If for medical reasons your baby can not suckle directly from the breast in the first day or in the first days, milk production should be stimulated frequently, by manual expression and / or pumping at the same frequency a healthy term baby would feed, which is at least every 2-3 hours, including during the night. It may be difficult, but its the only way to signal to your body that this milk is needed. Initially expect only several drops every attempt, and it will take time to express each meal. Volumes will gradually increase as you get familiar with the process and as you keep expressing frequently and effectively. Be patient, and proactive. It pays off.

Nipple treatment.

Wash your body daily after giving birth. If there is sensitivity in the nipples it is recommended to rinse once a day with soapless soap, but not more. The soap can dry the skin and remove the lubricants that the body naturally excretes. Apply pure lanolin ointment in combination with a few drops of milk on the nipples frequently and after each breastfeeding session. This method was found to be effective in preventing wound formation. Be sure to change breast pads when they are soaked or after each breastfeeding and apply lanolin or organic edible oil (such as coconut oil) to prevent the nipple from sticking to the pad. There is no need to wash the nipples before breastfeeding.

In case you feel that there is very high sensitivity in the breast that lasts beyond the first minutes of breastfeeding or in case wounds start to form, contact a lactation professional. It is important to make sure latch is deep and correct in order to prevent hurting the nipple, and promoting effective suckling. If the latch is not deep enough and very painful, gently release the vacuum by inserting your little finger at the side of the baby’s mouth, and attach her again when her mouth is open wide.

Breast fullness

Immediately after birth, colostrum will nourish your baby, while your breast undergo the process of transition to producing transitional milk. As part of this process, the breasts fill with fluid and you will feel that they are full and warm. This stage of breast fullness, will be noticeable between day 2-4 after birth.

This fullness is physiological and there is no need to fear that breastfeeding will make it worse, on the contrary, the more you breastfeed in the first few days, the faster your milk will stabilize and the feeling of fullness will pass. Frequent and efficient breast emptying drives milk production at the breast. Moreover, accumulation of milk in the breast can cause engorgement and even inflammation of the breast, so there is great importance to efficient breast emptying.

Offer the baby to breastfeed as much as possible to help you empty the breast. If you cannot breastfeed and the breast feels full, do not hesitate to empty the breast by manual expression or with the help of a pump. In certain cases, a little breast emptying prior to breastfeeding can help the baby hold on to the breast better and prevent sores. Emptying the areola area before breastfeeding so that it is softer and more flexible will help your baby suckle better.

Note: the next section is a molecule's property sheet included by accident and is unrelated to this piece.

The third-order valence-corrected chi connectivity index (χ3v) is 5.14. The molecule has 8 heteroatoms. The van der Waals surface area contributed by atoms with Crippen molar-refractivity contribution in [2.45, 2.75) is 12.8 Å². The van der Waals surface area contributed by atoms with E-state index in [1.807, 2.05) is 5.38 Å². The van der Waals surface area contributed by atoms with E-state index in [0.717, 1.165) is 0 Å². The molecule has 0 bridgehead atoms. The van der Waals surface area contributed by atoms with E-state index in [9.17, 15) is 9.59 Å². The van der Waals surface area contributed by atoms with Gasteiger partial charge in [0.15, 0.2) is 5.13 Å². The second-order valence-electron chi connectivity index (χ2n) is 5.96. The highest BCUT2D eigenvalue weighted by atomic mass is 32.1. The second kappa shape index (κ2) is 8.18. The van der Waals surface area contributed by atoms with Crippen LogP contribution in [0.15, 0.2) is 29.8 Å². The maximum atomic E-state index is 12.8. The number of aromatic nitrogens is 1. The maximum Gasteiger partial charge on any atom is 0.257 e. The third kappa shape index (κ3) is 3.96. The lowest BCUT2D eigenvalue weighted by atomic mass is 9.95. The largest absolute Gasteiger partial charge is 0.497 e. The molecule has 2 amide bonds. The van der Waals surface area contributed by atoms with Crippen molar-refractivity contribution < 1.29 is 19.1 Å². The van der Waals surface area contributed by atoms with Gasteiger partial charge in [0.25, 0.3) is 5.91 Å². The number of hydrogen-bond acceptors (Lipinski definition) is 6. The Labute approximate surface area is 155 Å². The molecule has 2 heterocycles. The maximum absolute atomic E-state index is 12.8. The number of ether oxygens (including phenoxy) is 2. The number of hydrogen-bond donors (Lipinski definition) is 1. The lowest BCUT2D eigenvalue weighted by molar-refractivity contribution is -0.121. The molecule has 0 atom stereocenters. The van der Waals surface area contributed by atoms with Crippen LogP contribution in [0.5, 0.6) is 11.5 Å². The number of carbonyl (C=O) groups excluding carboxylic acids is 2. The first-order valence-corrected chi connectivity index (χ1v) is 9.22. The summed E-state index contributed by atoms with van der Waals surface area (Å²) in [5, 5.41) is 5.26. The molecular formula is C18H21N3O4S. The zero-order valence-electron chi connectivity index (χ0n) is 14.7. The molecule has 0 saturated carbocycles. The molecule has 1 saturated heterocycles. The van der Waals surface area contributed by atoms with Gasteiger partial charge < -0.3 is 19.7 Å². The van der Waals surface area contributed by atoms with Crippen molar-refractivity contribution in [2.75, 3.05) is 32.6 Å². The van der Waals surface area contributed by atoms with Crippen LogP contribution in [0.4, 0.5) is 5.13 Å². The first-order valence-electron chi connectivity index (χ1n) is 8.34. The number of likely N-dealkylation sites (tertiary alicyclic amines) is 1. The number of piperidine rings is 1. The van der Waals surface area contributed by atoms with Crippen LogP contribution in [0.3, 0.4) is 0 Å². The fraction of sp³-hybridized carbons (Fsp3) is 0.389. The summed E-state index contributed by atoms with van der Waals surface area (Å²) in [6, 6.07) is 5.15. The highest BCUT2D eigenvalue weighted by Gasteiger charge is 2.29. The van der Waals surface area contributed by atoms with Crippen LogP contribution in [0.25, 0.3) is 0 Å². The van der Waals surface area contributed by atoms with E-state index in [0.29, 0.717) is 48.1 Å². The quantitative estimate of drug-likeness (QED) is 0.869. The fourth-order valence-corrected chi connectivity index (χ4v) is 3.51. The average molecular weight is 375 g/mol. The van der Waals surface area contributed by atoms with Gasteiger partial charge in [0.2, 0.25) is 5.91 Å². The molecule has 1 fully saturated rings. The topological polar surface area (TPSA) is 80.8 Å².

Signs that baby may be hungry

The more you learn to recognize your baby’s early signs of hunger, the easier it will be for both of you. Crying is a late sign of hunger. Early signs of hunger include: when the baby is awake, sucking and licking movements with the mouth, bringing the hands to the mouth, making noises and sounds. When a baby is asleep, rapid movements of the eyes under the eyelids can be noticed when the baby is about to wake up for a meal, and after waking up, stretching and movements of the limbs. When you are near the baby, you will be able to respond to these early signs. Be responsive to your baby’s signs, don’t look at the clock.
Even if your baby was quiet in the bassinet initially as she was exhausted from the delivery process, it is just natural she will prefer to be in contact with you and don’t want to spend any time in the bassinet, and it is normal if she is calm on your body, and calm while nursing.

Avoid giving formula in the hospital without a medical need

Unless you have received explicit instruction from a care provider about the need to provide sugar water or formula, it is really not advisable to combine any formula with breastfeeding, especially not early on. Giving any supplement over the milk that you produce will impair the ability of your body to recognize and adjust to your baby’s needs, and will probably harm your ability to produce enough milk. For successful breastfeeding, do not plan in advance to add formula early. You may choose to combo feed at a later point, but for you to be able to maintain any breastfeeding and really be able to choose to breastfeed, it is really advised to avoid any external milk sources in the first weeks.

If for any reason there is a real need to give your baby any alternatives to your breastmilk, and you wish to be able to maintain any or exclusively breastfeeding, it is important to protect milk supply by hand expressing and pumping every time your baby gets any alternative. Don’t just wait for your milk to come, make it arrive.

Hand expression and collecting colostrum

In the first hours and days after birth (in some cases even before birth) you may need to hand express and collect colostrum for feeding your baby, this may be needed in case of separation between mother and baby, if the baby is sleepy, in late pre-term babies, in cases of low glucose or Jaundice, and after a C section. Hand expressing colostrum and milk in the first couple of days is usually more productive than breast pumping. 

But even if you are not separated, hand milk expression between feeds on the first hours and days postpartum was also shown by research to improve milk volumes, enhance milk coming in and improve baby’s weight gain, and improve overall breastfeeding success. Don’t worry about inducing over-supply at this early stage. Take advantage of this great early hack for improved supply.

Hand milk expression is also an efficient way to reduce breast engorgement and prevent milk stasis, therefore helping prevent breast inflammation.

Hand expression done correctly should not be painful. It may take several trials to get comfortable. Don’t expect more than a few drops initially, it is OK! It improves with every drop, and with practice. You got this!

You don’t have to collect all milk drops, hand expression can be done to a cloth, or in the shower, it will not waste milk for your baby, on the contrary, it will help your body to produce enough milk for her needs. 

MyMilk Team

MyMilk Team

snapshoot from MyMilk breastfeeding guide

Recommended Resources

Link to educational video by Dr. Jane Morton From Stanford Medicine – BREASTFEEDING IN THE FIRST HOUR VIDEO